We carry an enormous amount of microbes with us. You can find these microbes in your intestines but also on your skin. The skin is a very large organ with an average surface area of 1.8 m2 , so a lot of microbes can fit on it. Currently, we know that there are more than 1.5 trillion (ie more than 1,500,000,000,000) bacteria on the skin. We don't notice most of these bacteria. They do live on our skin but our immune system "ignores" them because they do not cause problems and sometimes even help us. An example of this is Staphylococcus epidermidis. These bacteria 'turn on' a very specific part of our immune system and this allows them to 'train' our immune system. Our immune system can learn when it should or should not react to an outside influence. The immune system learns this partly thanks to the microbes we carry with us.
Training the immune system with microbes
This very phenomenon has got researchers thinking. If we can teach the immune system to respond to something, can we use this to our advantage? For example, we know about certain types of cancer that they hide from our immune system so that our body cannot clear them. This is a clever trick of these cells. You can compare it to a game of hide and seek, but the immune system does not know who had hidden. As a result, the tumor cells have an advantagr. A lot of research is currently being done to see if we can teach our own immune system what to look for. One way to do this is by showing our immune system something it will recognize in combination with something that isn’t recognized (yet). This way the playing field is leveled and the tumor cells no longer have an advantage.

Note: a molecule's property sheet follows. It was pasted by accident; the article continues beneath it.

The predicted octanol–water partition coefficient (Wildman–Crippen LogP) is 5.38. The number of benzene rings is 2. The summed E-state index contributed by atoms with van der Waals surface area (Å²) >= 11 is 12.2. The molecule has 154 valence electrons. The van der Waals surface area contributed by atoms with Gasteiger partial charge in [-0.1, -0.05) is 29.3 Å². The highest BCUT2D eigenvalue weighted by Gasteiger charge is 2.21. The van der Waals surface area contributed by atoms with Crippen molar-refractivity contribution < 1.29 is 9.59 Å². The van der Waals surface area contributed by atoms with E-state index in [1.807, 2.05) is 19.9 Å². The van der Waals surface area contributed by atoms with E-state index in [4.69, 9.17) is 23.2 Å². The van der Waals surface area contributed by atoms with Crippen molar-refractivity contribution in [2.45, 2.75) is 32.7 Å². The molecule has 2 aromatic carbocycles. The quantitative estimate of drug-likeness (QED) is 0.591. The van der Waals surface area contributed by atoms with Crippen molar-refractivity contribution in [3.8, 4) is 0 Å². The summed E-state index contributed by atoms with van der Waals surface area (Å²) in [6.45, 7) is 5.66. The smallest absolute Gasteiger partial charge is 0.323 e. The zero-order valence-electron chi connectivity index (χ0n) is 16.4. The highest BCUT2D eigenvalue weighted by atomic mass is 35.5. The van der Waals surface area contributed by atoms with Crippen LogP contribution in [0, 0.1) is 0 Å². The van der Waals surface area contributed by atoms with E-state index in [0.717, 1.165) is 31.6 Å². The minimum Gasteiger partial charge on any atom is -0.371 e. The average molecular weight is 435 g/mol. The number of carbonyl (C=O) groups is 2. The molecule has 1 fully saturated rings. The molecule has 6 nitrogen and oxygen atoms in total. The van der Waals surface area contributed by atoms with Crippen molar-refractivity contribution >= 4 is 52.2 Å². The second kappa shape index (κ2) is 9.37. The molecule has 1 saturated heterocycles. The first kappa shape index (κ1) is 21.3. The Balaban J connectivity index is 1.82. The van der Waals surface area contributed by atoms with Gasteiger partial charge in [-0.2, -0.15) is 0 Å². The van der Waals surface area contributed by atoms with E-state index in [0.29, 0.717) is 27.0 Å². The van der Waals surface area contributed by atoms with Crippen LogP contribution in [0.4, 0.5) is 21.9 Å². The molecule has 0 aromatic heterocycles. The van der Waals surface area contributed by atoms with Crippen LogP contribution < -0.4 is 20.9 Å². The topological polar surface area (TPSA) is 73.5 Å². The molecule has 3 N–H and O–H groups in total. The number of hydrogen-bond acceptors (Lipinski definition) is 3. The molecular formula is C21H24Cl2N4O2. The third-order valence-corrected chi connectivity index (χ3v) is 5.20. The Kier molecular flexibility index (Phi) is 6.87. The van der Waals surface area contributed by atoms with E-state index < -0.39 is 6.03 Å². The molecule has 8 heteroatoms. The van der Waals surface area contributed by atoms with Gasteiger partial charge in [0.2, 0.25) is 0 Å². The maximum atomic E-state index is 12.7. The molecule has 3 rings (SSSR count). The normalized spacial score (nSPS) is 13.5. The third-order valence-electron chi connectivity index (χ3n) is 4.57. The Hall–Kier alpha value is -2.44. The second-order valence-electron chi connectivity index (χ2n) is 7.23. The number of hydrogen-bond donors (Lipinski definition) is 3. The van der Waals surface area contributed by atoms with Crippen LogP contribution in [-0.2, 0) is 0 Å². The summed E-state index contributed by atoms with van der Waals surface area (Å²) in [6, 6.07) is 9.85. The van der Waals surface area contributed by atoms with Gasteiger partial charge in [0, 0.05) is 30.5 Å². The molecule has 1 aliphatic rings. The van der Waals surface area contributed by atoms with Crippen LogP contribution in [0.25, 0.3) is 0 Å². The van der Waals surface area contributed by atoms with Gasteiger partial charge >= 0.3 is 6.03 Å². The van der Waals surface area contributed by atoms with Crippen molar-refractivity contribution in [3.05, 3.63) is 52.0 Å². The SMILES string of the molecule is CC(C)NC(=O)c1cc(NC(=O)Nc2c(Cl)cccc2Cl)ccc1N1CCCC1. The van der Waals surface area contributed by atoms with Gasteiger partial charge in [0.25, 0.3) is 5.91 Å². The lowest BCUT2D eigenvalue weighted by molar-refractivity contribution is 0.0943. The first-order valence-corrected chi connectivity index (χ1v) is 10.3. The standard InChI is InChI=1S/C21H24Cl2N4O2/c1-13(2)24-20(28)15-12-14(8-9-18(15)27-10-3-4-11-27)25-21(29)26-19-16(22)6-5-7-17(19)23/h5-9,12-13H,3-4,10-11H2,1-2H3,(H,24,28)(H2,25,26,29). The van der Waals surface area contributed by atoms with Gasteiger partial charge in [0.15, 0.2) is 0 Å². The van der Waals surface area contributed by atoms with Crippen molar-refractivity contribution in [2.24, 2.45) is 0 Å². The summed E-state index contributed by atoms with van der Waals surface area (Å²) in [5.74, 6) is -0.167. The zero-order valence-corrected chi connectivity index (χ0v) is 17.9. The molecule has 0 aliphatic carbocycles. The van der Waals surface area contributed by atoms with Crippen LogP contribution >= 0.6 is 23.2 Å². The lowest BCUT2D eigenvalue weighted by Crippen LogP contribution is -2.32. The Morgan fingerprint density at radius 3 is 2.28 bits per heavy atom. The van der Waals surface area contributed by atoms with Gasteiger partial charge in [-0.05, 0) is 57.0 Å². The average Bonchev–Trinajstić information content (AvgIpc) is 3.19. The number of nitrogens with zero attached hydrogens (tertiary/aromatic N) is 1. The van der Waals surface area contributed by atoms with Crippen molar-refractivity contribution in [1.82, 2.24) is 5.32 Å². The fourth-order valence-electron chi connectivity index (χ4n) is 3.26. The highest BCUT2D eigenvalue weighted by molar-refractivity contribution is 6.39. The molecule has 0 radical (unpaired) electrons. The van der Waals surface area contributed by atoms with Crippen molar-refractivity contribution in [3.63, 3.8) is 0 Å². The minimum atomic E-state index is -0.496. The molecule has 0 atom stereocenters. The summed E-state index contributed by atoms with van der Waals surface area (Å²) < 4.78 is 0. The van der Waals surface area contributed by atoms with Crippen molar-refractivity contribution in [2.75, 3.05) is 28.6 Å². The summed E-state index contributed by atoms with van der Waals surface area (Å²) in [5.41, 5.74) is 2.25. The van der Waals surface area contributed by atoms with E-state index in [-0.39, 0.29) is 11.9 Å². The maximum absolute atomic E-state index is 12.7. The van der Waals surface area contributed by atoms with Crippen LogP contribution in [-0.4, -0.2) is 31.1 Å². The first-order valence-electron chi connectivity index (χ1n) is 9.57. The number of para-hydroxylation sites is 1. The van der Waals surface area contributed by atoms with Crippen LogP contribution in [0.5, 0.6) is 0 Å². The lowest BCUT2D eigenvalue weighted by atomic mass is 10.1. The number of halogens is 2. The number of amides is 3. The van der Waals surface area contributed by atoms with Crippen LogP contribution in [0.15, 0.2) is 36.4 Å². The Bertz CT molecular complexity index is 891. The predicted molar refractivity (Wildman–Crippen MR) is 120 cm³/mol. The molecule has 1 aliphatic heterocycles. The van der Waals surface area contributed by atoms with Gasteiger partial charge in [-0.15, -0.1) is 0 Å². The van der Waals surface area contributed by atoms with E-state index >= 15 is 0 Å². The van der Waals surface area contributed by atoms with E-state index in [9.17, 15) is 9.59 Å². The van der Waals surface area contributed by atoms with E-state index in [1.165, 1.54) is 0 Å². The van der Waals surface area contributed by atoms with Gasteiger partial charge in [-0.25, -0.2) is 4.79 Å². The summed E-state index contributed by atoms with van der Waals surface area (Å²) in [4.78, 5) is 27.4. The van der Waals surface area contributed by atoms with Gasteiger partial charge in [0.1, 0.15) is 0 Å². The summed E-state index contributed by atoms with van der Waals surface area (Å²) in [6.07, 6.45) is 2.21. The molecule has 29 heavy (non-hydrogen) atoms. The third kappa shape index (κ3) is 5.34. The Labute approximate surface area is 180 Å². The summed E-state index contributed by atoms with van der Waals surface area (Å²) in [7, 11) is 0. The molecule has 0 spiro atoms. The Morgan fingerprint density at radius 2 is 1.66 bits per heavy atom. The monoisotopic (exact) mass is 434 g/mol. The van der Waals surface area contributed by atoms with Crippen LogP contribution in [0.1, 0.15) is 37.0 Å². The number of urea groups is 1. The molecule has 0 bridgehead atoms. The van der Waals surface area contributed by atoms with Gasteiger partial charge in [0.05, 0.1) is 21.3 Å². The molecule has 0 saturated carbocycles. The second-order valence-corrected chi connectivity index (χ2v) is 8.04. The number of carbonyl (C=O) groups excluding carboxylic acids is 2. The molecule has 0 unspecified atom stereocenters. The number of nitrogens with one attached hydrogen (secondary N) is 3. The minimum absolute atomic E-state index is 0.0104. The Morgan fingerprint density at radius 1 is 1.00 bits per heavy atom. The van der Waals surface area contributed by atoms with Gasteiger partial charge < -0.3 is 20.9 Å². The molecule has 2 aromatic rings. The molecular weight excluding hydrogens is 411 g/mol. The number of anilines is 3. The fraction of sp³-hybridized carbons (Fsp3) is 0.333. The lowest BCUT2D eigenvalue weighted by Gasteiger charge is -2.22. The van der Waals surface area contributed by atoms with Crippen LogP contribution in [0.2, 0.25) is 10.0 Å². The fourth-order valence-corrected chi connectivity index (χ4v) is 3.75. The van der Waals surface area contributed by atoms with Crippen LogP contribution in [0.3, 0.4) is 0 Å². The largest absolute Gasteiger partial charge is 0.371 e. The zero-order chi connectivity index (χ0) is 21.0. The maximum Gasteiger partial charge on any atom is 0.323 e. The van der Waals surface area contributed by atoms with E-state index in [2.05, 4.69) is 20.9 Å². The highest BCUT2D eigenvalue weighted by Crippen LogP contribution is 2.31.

A research group from the United States started looking for microbes that can train our immune system and ended up with the Staphylococcus epidermidis. This bacterium lives on our skin and has an important role in training our immune system. This makes it possible that this bacterium could potentially help train the immune system against melanomas, a form of skin cancer. The researchers genetically modified the bacterium to resemble a tumor cell. In this way, they wanted to see if our immune system could learn to recognize and attack tumor cells.
This was first done in mice, and the results seem to be very positive. Combined with other drugs that help the immune system, this caused these animals' immune systems to begin attacking tumors. Before this can be tested in humans much more research needs to be done, but for now this looks hopeful. Who knows, maybe in the future we can use the natural function of bacteria combined with scientific techniques to treat diseases in this way.